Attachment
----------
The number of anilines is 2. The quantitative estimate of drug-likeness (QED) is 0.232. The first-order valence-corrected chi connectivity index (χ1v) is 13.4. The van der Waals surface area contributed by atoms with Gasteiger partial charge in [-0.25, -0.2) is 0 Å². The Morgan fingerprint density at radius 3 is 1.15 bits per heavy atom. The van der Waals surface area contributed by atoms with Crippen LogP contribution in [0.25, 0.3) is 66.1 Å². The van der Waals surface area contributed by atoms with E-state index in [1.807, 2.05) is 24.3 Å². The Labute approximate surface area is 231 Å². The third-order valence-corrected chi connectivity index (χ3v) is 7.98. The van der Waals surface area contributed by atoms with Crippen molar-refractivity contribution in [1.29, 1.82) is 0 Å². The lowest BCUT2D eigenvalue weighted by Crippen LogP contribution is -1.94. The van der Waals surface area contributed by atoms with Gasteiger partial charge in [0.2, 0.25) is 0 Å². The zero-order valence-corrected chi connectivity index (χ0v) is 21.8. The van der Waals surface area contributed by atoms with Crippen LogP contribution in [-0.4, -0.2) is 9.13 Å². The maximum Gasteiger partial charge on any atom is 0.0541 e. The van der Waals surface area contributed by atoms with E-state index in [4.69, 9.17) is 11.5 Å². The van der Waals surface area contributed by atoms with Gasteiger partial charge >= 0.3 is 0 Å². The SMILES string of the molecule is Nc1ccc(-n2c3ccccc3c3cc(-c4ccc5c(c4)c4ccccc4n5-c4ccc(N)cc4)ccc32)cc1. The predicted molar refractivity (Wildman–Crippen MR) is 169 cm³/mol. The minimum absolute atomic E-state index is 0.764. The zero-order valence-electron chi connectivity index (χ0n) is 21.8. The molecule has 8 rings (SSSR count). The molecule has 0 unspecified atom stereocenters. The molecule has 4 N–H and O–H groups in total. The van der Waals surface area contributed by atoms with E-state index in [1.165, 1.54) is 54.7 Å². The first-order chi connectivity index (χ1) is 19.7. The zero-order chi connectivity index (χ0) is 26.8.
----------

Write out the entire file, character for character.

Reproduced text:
The number of anilines is 2. The quantitative estimate of drug-likeness (QED) is 0.232. The first-order valence-corrected chi connectivity index (χ1v) is 13.4. The van der Waals surface area contributed by atoms with Gasteiger partial charge in [-0.25, -0.2) is 0 Å². The Morgan fingerprint density at radius 3 is 1.15 bits per heavy atom. The van der Waals surface area contributed by atoms with Crippen LogP contribution in [0.25, 0.3) is 66.1 Å². The van der Waals surface area contributed by atoms with E-state index in [1.807, 2.05) is 24.3 Å². The Labute approximate surface area is 231 Å². The third-order valence-corrected chi connectivity index (χ3v) is 7.98. The van der Waals surface area contributed by atoms with Crippen molar-refractivity contribution in [1.29, 1.82) is 0 Å². The lowest BCUT2D eigenvalue weighted by Crippen LogP contribution is -1.94. The van der Waals surface area contributed by atoms with Gasteiger partial charge in [0.2, 0.25) is 0 Å². The zero-order valence-corrected chi connectivity index (χ0v) is 21.8. The van der Waals surface area contributed by atoms with Crippen LogP contribution in [-0.4, -0.2) is 9.13 Å². The maximum Gasteiger partial charge on any atom is 0.0541 e. The van der Waals surface area contributed by atoms with E-state index in [4.69, 9.17) is 11.5 Å². The van der Waals surface area contributed by atoms with Gasteiger partial charge >= 0.3 is 0 Å². The SMILES string of the molecule is Nc1ccc(-n2c3ccccc3c3cc(-c4ccc5c(c4)c4ccccc4n5-c4ccc(N)cc4)ccc32)cc1. The predicted molar refractivity (Wildman–Crippen MR) is 169 cm³/mol. The minimum absolute atomic E-state index is 0.764. The zero-order valence-electron chi connectivity index (χ0n) is 21.8. The molecule has 8 rings (SSSR count). The molecule has 0 unspecified atom stereocenters. The molecule has 4 N–H and O–H groups in total. The van der Waals surface area contributed by atoms with E-state index in [1.165, 1.54) is 54.7 Å². The first-order chi connectivity index (χ1) is 19.7. The zero-order chi connectivity index (χ0) is 26.8.